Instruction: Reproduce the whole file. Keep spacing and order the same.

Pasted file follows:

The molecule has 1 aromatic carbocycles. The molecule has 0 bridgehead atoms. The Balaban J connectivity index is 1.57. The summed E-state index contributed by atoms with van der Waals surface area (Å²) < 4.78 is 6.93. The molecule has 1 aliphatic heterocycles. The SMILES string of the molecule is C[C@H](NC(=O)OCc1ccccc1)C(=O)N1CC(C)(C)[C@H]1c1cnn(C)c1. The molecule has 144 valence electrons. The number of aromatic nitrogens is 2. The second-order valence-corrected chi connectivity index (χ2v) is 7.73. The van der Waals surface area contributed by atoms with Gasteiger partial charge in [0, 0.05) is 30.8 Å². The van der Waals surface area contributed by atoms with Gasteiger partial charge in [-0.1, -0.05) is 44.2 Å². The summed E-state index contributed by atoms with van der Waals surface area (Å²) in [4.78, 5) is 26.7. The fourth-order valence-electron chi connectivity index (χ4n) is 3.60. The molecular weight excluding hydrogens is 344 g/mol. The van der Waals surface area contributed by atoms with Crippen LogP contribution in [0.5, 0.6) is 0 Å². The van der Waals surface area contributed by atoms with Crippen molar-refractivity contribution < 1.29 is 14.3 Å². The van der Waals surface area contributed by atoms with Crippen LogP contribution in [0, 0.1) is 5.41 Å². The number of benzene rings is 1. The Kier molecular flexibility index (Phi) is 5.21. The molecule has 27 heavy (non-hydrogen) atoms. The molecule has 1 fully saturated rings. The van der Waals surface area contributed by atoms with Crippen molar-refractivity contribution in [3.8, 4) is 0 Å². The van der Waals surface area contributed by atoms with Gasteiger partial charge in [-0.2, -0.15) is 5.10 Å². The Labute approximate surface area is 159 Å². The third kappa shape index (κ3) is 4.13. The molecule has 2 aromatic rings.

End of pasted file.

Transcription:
The molecule has 1 aromatic carbocycles. The molecule has 0 bridgehead atoms. The Balaban J connectivity index is 1.57. The summed E-state index contributed by atoms with van der Waals surface area (Å²) < 4.78 is 6.93. The molecule has 1 aliphatic heterocycles. The SMILES string of the molecule is C[C@H](NC(=O)OCc1ccccc1)C(=O)N1CC(C)(C)[C@H]1c1cnn(C)c1. The molecule has 144 valence electrons. The number of aromatic nitrogens is 2. The second-order valence-corrected chi connectivity index (χ2v) is 7.73. The van der Waals surface area contributed by atoms with Gasteiger partial charge in [0, 0.05) is 30.8 Å². The van der Waals surface area contributed by atoms with Gasteiger partial charge in [-0.1, -0.05) is 44.2 Å². The summed E-state index contributed by atoms with van der Waals surface area (Å²) in [4.78, 5) is 26.7. The fourth-order valence-electron chi connectivity index (χ4n) is 3.60. The molecular weight excluding hydrogens is 344 g/mol. The van der Waals surface area contributed by atoms with Crippen LogP contribution in [0.5, 0.6) is 0 Å². The van der Waals surface area contributed by atoms with Crippen molar-refractivity contribution < 1.29 is 14.3 Å². The van der Waals surface area contributed by atoms with Crippen LogP contribution in [0, 0.1) is 5.41 Å². The number of benzene rings is 1. The Kier molecular flexibility index (Phi) is 5.21. The molecule has 27 heavy (non-hydrogen) atoms. The molecule has 1 fully saturated rings. The van der Waals surface area contributed by atoms with Crippen molar-refractivity contribution in [3.8, 4) is 0 Å². The van der Waals surface area contributed by atoms with Gasteiger partial charge in [-0.2, -0.15) is 5.10 Å². The Labute approximate surface area is 159 Å². The third kappa shape index (κ3) is 4.13. The molecule has 2 aromatic rings.